After all the tests have been performed and the diagnosis has been confirmed, your condition will be categorized into a staging classification used by most physicians called the TMN Staging Classification.

Is there a Mycosis Fungoides specialty clinic near where I live?

If a medical center does not have one at its location, they can usually refer you to the nearest one.

Is there a cure for Mycosis Fungoides?

It is possible, but very rare. In some instances after initial treatment, patients may remain in remission for 20 plus years. This can be considered cure. There is on-going medical research to better understand the disease, and hopefully, a cure for all cases will be found in the future. Although no cure has been found yet, we do have many treatments to manage Mycosis Fungoides, and in several cases, patients have long survivals with an excellent quality of life. At Stanford, we strive to improve your life in all facets.

How do I know which treatment for Mycosis Fungoides is best for me?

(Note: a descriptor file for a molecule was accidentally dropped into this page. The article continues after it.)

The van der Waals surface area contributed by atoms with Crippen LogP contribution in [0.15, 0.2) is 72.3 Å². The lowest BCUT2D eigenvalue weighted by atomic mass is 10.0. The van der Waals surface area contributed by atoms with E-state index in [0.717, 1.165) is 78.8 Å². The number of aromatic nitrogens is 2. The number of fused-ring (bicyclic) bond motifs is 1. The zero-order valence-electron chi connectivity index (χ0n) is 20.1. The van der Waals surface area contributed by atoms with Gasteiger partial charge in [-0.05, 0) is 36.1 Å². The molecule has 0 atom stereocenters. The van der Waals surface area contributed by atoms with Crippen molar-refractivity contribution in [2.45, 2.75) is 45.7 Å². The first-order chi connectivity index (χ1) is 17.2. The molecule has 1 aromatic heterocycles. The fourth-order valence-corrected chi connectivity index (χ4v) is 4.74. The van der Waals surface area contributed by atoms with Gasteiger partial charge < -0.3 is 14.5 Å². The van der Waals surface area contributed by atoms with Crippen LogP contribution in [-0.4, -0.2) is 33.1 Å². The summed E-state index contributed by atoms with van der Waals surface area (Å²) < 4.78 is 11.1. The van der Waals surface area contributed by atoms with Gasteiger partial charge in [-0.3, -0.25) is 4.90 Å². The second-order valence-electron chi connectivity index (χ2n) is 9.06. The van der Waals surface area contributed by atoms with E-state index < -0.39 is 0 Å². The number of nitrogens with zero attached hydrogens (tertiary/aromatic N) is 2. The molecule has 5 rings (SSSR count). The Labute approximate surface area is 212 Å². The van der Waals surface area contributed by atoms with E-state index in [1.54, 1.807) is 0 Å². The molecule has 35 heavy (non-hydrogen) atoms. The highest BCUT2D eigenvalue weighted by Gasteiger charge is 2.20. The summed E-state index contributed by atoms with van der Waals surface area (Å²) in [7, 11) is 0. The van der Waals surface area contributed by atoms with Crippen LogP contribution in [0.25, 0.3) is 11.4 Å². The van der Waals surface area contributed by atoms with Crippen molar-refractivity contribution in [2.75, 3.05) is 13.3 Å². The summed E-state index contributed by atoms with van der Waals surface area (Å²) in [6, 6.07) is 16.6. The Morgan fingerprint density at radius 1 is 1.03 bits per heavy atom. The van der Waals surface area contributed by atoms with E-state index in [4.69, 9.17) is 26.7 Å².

There have not been good studies demonstrating long term advantages of one therapy versus another. Which treatment is best for you will depend on several things, including the extent of your disease, your other medical issues, and toxicity profiles of the treatments. All this would be discussed with your physicians.

What is a biologic response modifier?

Biologic response modifiers are a group of therapies which work by enhancing and modifying the body's natural response to cancer.

What is the difference between lotions, creams, and ointments?

Lotions contain the most water and least oil compared to creams (more water and less oil than lotion) and ointments (least water and most oil of the three), making them feel less greasy. Ointments feel more greasy , but moisturize the skin the best. Also, steroids in ointment forms deliver higher concentration of medication than cream or lotion. For example, Lidex ointment would be a stronger class of steroid than Lidex cream.